News & Analysis

June’s CPI data saw headline inflation rise from 9.1% YoY to a new multi-decade high of 9.4%, a print that marginally exceeded expectations.

Not only did the annual figure increase to new highs, but the pace of sequential headline inflation also picked up. Month-on-month inflation rose from 0.7% in May to 0.8%, a pace substantially above pre-pandemic levels. Driving the increase in headline inflation were rising transportation costs (+0.16% contribution to the monthly increase in the YoY rate), an increase in restaurant and hotel prices (+0.12% contribution), and food and non-alcoholic beverages (+0.13% contribution). The annual increase in the cost of transport sat at 15.2%, largely due to the 42.3% YoY increase in motor fuel prices – the highest annual rate in the modelled CPI series which dates back to 1989.

Average petrol prices in June sat at 184p per litre, the highest price on record since 1990.

This marks an 18.1p monthly increase. The increase in petrol prices comes as no surprise to consumers, but the more recent pullback in oil prices suggests that fuel prices could soon start to drag on headline inflation rates. In contrast, food and non-alcoholic beverages rose from 8.5% YoY to 9.8%, the highest rate since March 2009. This is unlikely to mark the peak in food inflation.

 

While the headline data support the case for the Bank of England to hike rates by 50bp in August when taken in isolation, the details of the report aren’t as robust.

Firstly, core inflation (CPI excluding energy, food, alcohol & tobacco) notched its second consecutive monthly decline, moderating from 5.9% to 5.8%. Furthermore, the breadth of inflation pressures has narrowed and largely comes from food and energy components. Given higher prices in these components are being driven by external supply-side issues, the Bank of England may be hard pressed in relaying an increase in the pace of hiking. While hawks within the monetary policy committee (MPC) will point to the increase in core services CPI, which increased by 0.7% MoM to bring the year-on-year rate to 5.2%, this overstates the true underlying inflation pressures due to the second round effects of energy increases and VAT distortions.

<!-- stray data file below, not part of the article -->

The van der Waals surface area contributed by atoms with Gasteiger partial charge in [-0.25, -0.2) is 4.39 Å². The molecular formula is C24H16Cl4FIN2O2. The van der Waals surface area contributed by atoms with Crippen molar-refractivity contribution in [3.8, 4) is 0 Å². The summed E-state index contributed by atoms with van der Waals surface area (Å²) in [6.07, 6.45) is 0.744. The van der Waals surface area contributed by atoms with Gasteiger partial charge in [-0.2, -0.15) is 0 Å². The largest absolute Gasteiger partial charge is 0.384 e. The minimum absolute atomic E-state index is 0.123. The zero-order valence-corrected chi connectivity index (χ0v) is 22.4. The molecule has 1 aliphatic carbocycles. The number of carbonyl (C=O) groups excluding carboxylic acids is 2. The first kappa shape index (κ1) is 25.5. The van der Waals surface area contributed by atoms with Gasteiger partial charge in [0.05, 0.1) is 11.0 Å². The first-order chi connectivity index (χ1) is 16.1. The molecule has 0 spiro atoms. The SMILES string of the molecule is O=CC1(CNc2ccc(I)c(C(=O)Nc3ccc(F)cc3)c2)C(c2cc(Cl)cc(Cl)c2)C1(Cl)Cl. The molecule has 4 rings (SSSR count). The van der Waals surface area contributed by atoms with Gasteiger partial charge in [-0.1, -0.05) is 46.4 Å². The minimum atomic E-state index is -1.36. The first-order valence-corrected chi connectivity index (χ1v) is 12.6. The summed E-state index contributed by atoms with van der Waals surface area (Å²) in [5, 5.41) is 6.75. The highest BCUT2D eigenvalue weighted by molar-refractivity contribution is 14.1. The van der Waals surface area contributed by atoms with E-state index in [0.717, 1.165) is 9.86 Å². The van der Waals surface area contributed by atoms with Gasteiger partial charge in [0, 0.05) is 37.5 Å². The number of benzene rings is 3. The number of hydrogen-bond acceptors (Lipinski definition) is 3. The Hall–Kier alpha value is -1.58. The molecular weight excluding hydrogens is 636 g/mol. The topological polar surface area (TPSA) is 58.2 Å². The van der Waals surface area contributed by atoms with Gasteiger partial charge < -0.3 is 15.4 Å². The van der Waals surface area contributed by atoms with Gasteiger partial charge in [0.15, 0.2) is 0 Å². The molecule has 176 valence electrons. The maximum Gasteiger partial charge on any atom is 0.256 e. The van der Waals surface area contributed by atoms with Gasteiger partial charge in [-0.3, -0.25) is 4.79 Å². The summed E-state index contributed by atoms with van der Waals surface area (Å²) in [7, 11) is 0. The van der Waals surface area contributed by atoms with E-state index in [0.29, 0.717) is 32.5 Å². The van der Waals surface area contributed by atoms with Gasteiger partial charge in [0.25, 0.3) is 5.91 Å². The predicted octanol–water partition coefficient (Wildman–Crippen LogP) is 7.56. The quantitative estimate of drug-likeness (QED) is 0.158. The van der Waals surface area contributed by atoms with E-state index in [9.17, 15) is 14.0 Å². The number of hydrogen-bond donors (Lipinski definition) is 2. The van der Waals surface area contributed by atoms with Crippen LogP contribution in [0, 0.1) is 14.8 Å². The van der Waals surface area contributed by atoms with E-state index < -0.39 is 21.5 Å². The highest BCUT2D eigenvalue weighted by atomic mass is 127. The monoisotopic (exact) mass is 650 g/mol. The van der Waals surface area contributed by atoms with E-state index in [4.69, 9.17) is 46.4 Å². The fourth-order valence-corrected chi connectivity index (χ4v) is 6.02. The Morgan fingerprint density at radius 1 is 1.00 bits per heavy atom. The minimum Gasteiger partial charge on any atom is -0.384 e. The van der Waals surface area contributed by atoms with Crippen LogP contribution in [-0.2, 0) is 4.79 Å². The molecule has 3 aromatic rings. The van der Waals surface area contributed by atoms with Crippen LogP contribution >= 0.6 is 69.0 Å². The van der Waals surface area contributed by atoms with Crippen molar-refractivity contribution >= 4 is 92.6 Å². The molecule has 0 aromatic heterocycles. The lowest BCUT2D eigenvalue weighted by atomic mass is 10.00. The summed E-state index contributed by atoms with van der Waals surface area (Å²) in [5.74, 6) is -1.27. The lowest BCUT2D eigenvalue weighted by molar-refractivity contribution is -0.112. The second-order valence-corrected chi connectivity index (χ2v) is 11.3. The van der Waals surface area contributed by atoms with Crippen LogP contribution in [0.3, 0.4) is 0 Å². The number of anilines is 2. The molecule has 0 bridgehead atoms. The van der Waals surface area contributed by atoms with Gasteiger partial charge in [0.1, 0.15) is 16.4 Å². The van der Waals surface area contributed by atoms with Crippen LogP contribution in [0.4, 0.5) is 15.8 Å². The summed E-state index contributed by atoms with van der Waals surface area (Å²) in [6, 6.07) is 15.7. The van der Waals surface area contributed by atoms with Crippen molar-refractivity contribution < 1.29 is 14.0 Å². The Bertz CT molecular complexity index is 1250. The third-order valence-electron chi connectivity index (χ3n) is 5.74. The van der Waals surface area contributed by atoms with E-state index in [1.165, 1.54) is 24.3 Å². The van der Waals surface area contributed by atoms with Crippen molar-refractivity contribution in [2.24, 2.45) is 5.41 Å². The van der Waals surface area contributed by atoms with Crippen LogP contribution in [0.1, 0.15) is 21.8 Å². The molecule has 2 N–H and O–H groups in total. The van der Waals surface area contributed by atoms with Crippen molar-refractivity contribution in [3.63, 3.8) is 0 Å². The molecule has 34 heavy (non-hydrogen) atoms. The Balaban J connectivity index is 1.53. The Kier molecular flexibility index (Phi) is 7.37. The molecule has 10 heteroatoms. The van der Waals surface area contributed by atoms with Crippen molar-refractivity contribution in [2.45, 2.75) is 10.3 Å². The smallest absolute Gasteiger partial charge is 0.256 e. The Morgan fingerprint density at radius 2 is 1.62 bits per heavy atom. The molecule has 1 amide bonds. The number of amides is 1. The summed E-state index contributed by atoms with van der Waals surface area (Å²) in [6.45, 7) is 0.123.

In combination with yesterday’s labour market data, June’s CPI report is unlikely to have resolved the ongoing debate within the MPC.

While it is likely to be closer than June’s split of 6-3 in favour of a 25bp hike, we still think the BoE will opt for caution in raising rates as the recent batch of data doesn’t suggest that the latest moderation in medium-term inflation expectations will reverse and that the labour market is churning out higher wage growth to the extent that it threatens generating more persistence in inflation. That being said, in a world where central banks are opting to front-load their hiking cycles as headline inflation rates near their peak, the BoE may opt to take out an insurance policy of a 50bp hike prior to the Ofgem price cap revision in October that will send headline inflation north of 11%.

 

 

Author: 
Simon Harvey, Head of FX Analysis

 

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